Her older sister helped too by saying she wished that she had a Diabuddy and by giggling at her dad's antics, where he played the part that he was a terrible Diabuddy.

Still, I know that despite the smiles, our youngest is feeling the heavy weight of burden that chronic care brings.  I know she needs respite from the care that it takes to stay healthy.  It makes my article on burden clearly come to life.  

I'll be there until she is ready to help step back in.

Friday, June 19, 2015

Preparing for a Non-Diabetes Camp

Our Naturally Sweet Sisters Day Camp Preparedness Bags

Not even a night back from ADA Camp Midicha and our girls have packed once more for a second set of summer adventures.   Our oldest daughter and I will be heading off to Washington, D.C. - more on that to come - and our youngest daughter is spending an exciting week at an engineering camp designed for middle school through high school aged kids.  It's a great way for her to sharpen some of her newly discovered STEM skills and also, a wonderful way to have an experience that is completely her own.

This camp also poses a few T1D challenges.  First, it is strictly a day camp which is run by a local community college - not a dedicated medical staff.  Secondly, it will be about 1.5 hours from the Naturally Sweet Dad while he is at work.  Third, for the third time in less than six months, I will be out of the state and unable to help with carpool arrangements, T1d needs and all other parenting tasks.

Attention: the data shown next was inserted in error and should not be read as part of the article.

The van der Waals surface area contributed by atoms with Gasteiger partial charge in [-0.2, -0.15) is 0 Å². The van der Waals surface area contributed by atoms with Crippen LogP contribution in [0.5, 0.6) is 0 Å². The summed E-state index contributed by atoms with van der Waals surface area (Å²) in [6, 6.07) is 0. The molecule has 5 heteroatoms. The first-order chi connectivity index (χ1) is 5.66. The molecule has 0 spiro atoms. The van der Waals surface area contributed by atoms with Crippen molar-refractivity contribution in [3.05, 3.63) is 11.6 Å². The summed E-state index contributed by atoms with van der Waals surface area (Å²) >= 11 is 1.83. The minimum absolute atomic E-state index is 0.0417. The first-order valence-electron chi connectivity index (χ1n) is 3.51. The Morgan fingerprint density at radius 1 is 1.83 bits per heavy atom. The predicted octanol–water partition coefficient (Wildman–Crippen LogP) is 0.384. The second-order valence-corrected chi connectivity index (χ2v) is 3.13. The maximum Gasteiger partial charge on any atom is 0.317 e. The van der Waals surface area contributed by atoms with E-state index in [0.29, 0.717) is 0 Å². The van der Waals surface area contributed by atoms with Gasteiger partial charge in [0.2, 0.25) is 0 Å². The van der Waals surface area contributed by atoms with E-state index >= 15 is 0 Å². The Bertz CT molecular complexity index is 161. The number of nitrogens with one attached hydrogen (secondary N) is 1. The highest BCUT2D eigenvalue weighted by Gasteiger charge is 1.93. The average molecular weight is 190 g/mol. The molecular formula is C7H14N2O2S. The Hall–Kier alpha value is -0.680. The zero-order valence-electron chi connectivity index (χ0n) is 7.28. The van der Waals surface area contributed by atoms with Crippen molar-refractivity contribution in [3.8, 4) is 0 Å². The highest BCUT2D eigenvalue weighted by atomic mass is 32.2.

With so many issues stacked against us, it would seem prudent to throw in the towel before even considering registering.  However, that's not how we like to respond to T1d.  Engineering camp was important to our youngest daughter.  She was asked to attend with her like-interested girlfriend from school and viewed it as a highlight of summer.  Saying no due to a few T1d challenges would have set the stage for creating the mindset that T1d negatively trumps all good things.  As a family, we firmly believe in kids first, diabetes second.  To underscore that line of thinking, we determined that keeping youngest daughter on her path of engineering discovery far outweighed the issues.  We knew that we could work around our barriers.  

Here is our plan to succeed - and mind you, she hasn't gone.  I am writing this on the eve of leaving and wanted to make sure I put the thoughts down.  If it doesn't or if we have hiccups, I will calmly be referring to #3.

1.)  Establish a Team:  Our first goal was to determine how we would get our daughter to and from the camp each day.  We knew the other family and the Naturally Sweet Dad agreed to arrange a carpool schedule and trim a few of his hours on the job.  The other mom understood our one parent predicament and volunteered to help out as much as she could.  I also happen to have an aunt that lives nearby and she also volunteered to step in as an emergency contact should the need arise.

2.)  Make a Plan:  The next goal was to ensure that our youngest was ready to take on the responsibility of her own T1d care for the week.  During the school year, she did a fantastic job of managing her blood sugars.  I also knew that I could help prepare her by creating a series of daily snack/low blood sugar bags to bring along.

Prepare Snack/Low Bags for Day Camp by using gallon size storage bags - label with day of the week.

Assemble the items that your child needs.  We chose juice boxes, glucose tabs, fruit snacks and beef jerky.

For morning and afternoon snacks, our daughter requested these items.